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John Giles: Progress in ref's hands

IT'S startling to remember that back in late 2008, Alex Ferguson was recruited by UEFA to speak out on behalf of referees.

The campaign was run under the banner ‘Respect' and the aim was to encourage better behaviour from players towards match officials. I really have to laugh at that after a week when we saw Ferguson in full rant mode and operating with an irony bypass.

Never has an advocate been so poorly chosen. This was another bad week for the game. Not for the football. We've had some great games in recent weeks but almost inevitably followed by Ferguson, Wenger or any one of a half dozen managers tearing strips off referees.

Many losing managers – and Ferguson particularly – will now use the match official as an instant excuse for defeat without stopping for a second to think about how stupid they look.

NO ANGEL

There has always been a steady drone of criticism aimed at referees. It's inevitable that this should be so and I was no angel in my time.

But there is a nastier tone to the criticism in recent years, which goes well beyond what should be acceptable and, so far, the authorities have refused point blank to meet the issue head on.

These days, very little respect is shown to referees and no matter how bad or good they are, they should at least be treated as human beings and not as handy punch bags.

Ferguson should be carpeted for some of the remarks he made during the week about Martin Atkinson and time will tell whether he has gone too far this time.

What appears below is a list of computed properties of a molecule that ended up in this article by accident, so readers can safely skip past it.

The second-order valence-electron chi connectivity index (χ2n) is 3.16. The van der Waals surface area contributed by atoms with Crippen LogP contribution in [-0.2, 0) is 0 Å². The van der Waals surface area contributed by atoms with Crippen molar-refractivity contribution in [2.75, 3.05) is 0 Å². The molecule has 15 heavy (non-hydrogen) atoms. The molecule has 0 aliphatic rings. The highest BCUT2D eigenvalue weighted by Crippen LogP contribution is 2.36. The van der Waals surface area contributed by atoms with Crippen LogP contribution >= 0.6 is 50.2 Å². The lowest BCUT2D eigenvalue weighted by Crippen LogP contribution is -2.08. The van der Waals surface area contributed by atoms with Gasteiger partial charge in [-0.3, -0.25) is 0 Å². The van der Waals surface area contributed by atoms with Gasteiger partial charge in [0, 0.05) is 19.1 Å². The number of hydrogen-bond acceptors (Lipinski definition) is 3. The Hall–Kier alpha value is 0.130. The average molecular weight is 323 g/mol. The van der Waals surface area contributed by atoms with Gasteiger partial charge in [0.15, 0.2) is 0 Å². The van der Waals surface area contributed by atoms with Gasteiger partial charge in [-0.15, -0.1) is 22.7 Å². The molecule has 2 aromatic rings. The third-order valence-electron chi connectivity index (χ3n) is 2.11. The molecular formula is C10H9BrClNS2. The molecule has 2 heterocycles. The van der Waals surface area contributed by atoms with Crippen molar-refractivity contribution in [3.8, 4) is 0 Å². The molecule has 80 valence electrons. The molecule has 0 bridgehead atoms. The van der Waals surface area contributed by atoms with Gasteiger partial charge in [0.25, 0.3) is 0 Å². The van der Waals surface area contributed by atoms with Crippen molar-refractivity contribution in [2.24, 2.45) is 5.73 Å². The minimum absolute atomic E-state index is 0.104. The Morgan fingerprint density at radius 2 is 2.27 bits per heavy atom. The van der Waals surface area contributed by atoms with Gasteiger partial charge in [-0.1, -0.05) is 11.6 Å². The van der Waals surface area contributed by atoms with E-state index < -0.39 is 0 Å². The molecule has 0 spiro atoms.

But there is a theme of such behaviour running through the Premier League and as long as it remains unpunished, Ferguson can work the grey area knowing full well that the worst he will ever get is a slap on the wrist and maybe a fine.

The referees say nothing and hide behind infallibility. The English FA huffs and puffs and will do nothing unless the officials tell them to and Ferguson fills all the cracks in between; pushing his comments to the limit and beyond.

I've always wondered why players have a whole range of rules designed to prevent foul play and discourage bad behaviour but the managers do not.

Even the referees can be suspended, but nobody has yet come up with a punishment that would have any real impact on a manager should he transgress.

The ultimate sanction would be to remove him from control of team affairs for a set period and there is no reason why that should not be considered.

The solution, of course, lies within the hands of the very referees Ferguson has been lacerating. If they pushed for an independent review panel to go through each game on a Monday morning and produce an honest report, mistakes would be acknowledged and the ammunition Ferguson looks for would be removed.

The referees are afraid to open that door, though, and it's all about selfpreservation rather than the good of the game.

HONESTY

A bit more honesty would force everyone to change their ways. If most bad decisions were addressed and admitted within 24 hours, I believe everyone's behaviour would have to change.

Firstly, the referees would be seen as the flawed human beings they are and I'm sure that would lead to a more open approach to the use of technology.

Secondly, the managers would be less inclined to make personal attacks on match officials if it was obvious that a serious attempt was being made to improve matters.

It is very difficult to make progress if you don't first acknowledge the mistakes.

Press Association